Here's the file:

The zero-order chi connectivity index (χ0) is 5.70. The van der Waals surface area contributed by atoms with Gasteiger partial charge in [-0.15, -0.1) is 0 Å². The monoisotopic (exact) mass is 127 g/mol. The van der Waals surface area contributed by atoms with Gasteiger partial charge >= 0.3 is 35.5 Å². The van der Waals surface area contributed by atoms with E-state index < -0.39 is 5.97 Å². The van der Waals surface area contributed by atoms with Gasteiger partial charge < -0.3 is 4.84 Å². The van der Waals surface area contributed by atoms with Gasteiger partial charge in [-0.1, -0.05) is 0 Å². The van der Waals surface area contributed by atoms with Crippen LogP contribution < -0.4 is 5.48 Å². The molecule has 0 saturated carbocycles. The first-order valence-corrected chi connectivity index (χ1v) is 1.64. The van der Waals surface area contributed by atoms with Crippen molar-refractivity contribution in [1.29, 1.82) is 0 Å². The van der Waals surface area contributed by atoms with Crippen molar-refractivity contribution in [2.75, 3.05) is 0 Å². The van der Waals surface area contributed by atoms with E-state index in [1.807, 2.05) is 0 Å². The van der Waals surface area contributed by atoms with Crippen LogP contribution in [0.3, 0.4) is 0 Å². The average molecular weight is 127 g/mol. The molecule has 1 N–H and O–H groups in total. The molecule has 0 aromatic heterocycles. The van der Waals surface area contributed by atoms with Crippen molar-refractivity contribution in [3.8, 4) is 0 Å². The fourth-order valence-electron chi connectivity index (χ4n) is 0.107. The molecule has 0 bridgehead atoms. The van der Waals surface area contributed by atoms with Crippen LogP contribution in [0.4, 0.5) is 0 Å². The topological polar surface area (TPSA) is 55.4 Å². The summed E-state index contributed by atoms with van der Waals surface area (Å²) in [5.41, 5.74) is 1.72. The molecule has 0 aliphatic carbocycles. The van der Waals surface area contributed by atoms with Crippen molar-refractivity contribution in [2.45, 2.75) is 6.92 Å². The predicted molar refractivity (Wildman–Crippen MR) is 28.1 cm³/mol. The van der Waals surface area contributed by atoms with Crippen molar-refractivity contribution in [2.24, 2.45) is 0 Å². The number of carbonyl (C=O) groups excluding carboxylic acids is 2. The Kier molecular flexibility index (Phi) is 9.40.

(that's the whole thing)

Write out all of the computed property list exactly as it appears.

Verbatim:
The zero-order chi connectivity index (χ0) is 5.70. The van der Waals surface area contributed by atoms with Gasteiger partial charge in [-0.15, -0.1) is 0 Å². The monoisotopic (exact) mass is 127 g/mol. The van der Waals surface area contributed by atoms with Gasteiger partial charge >= 0.3 is 35.5 Å². The van der Waals surface area contributed by atoms with E-state index < -0.39 is 5.97 Å². The van der Waals surface area contributed by atoms with Gasteiger partial charge < -0.3 is 4.84 Å². The van der Waals surface area contributed by atoms with Gasteiger partial charge in [-0.1, -0.05) is 0 Å². The van der Waals surface area contributed by atoms with Crippen LogP contribution < -0.4 is 5.48 Å². The molecule has 0 saturated carbocycles. The first-order valence-corrected chi connectivity index (χ1v) is 1.64. The van der Waals surface area contributed by atoms with Crippen molar-refractivity contribution in [1.29, 1.82) is 0 Å². The van der Waals surface area contributed by atoms with Crippen molar-refractivity contribution in [2.75, 3.05) is 0 Å². The van der Waals surface area contributed by atoms with E-state index in [1.807, 2.05) is 0 Å². The van der Waals surface area contributed by atoms with Crippen LogP contribution in [0.3, 0.4) is 0 Å². The average molecular weight is 127 g/mol. The molecule has 1 N–H and O–H groups in total. The molecule has 0 aromatic heterocycles. The van der Waals surface area contributed by atoms with Crippen molar-refractivity contribution in [3.8, 4) is 0 Å². The fourth-order valence-electron chi connectivity index (χ4n) is 0.107. The molecule has 0 bridgehead atoms. The van der Waals surface area contributed by atoms with Crippen LogP contribution in [0.4, 0.5) is 0 Å². The topological polar surface area (TPSA) is 55.4 Å². The summed E-state index contributed by atoms with van der Waals surface area (Å²) in [5.41, 5.74) is 1.72. The molecule has 0 aliphatic carbocycles. The van der Waals surface area contributed by atoms with Crippen molar-refractivity contribution in [2.45, 2.75) is 6.92 Å². The predicted molar refractivity (Wildman–Crippen MR) is 28.1 cm³/mol. The van der Waals surface area contributed by atoms with Crippen molar-refractivity contribution in [2.24, 2.45) is 0 Å². The number of carbonyl (C=O) groups excluding carboxylic acids is 2. The Kier molecular flexibility index (Phi) is 9.40.